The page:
I have already cast my vote for the governor of Georgia election this year, but if you haven’t–and you are still undecided–I recommend you cast your vote for the man who will represent the people, not himself or criminals.
I can only tell you how these two candidates have impacted my own personal life during their service to the state of Georgia and what their future leadership could mean to me personally. Perhaps it would help you to know it, though.
Roy Barnes: Terminating teacher’s tenure
When Roy Barnes was in office as Georgia’s governor before; I was employed by the University System of Georgia. The system wasn’t broke then, but Roy would go on to try and fix it anyway, much like he is proposing to do now in Georgia.
Roy was a locomotive governor, railroading his agenda through and not stopping to fuel up with wise counsel or hear the cries of the people on the platform around him. You can read more about that at “Roy Barnes tells North Georgia voters he will be railroading again.”
Roy Barnes just made decision after decision and swept on down the tracks, oblivious to the fallout around him. He terminated teacher’s tenure. He dismantled Georgia’s state flag, too. It was as if he thought he was the only one who had a right to a voice about it. We elected him governor–not king. And now, years later, Roy Barnes admitted his one-term failures. But was it just to get back into office?
Roy Barnes: Representing criminals
Roy has served as a lawyer for many people, and it has been noted, most recently by Valdosta Daily, that Roy Barnes did indeed represent an accused murderer in 1980 and a child molester later, just as Nathan Deal’s ads are saying.
The governor of Georgia needs to be a man who champions the laws of Georgia. He doesn’t need to be someone who has championed the freedoms of the criminal element instead.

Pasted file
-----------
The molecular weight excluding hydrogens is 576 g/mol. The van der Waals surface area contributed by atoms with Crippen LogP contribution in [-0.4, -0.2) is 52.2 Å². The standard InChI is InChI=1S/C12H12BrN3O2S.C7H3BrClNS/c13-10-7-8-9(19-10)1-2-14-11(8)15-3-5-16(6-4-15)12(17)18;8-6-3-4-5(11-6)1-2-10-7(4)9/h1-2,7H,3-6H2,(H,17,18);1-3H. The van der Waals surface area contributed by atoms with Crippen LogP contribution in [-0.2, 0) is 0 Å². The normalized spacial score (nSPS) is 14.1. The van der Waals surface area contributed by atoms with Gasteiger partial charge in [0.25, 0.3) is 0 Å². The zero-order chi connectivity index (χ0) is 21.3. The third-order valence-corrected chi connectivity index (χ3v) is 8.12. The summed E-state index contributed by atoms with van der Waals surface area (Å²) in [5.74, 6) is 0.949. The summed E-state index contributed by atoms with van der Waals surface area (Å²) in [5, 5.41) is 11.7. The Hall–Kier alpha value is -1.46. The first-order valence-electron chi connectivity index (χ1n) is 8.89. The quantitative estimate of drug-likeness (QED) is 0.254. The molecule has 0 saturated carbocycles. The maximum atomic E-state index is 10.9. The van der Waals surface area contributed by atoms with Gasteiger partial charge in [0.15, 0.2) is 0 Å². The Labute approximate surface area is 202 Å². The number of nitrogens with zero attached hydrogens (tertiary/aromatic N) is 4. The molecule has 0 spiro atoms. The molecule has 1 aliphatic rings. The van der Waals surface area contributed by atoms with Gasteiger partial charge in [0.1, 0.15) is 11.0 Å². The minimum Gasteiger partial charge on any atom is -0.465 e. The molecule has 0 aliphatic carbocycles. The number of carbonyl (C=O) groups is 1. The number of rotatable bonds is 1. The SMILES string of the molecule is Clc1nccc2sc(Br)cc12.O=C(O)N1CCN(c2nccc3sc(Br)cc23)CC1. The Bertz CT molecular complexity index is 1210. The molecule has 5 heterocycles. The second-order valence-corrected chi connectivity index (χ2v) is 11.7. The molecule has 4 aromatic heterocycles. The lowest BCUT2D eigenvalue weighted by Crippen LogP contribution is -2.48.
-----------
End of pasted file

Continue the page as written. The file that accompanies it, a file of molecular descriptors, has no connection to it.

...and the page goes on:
Personally, I’ve had a loved one murdered. I’ve had a great deal of respect for the law enforcement community who investigated it and the DA who prosecuted the case. I can’t imagine having a governor who defended the man who did it, however. That doesn’t sit right with me in the least. And it has nothing to do with a lawyer’s right to defend the accused.
It has to do, instead, with some jobs needing candidates who are above the potential question: Will he lean in favor of the criminal when legislating and making state decisions or will he be for the law-abiding citizens in the state?
Roy Barnes vs. Nathan Deal or John Monds
When you go to vote for the next governor of Georgia on Tuesday, ask yourself two questions. First, while Roy Barnes was dismantling Georgia and abusing the power we gave him as governor back then, what was Nathan Deal doing instead. Second When Roy Barnes was defending the criminals in a court of law, who was Nathan Deal defending?
I can answer those questions: First, Nathan Deal was representing me and you in the U.S. House, and a fine job he did. Second, he was busy defending us–not criminals–from those in Congress who would rob us of our freedoms and our options, just like they are trying to do now.
I don’t need Roy Barnes to dismantle the Georgia educational system, school vouchers, or teacher’s tenure. I don’t need him legislating on behalf of criminals who harm my family, either. And I don’t need Pres. Obama to come to Georgia and cuss Roy Barnes so we will think they aren’t a “team.”
I do, however, need a candidate like Nathan Deal to sit in that governor’s seat and do for us here what he did for us in Washington: protect us from those who would dictate our future to us or rob us of our state rights.
Resource: Valdosta Daily.com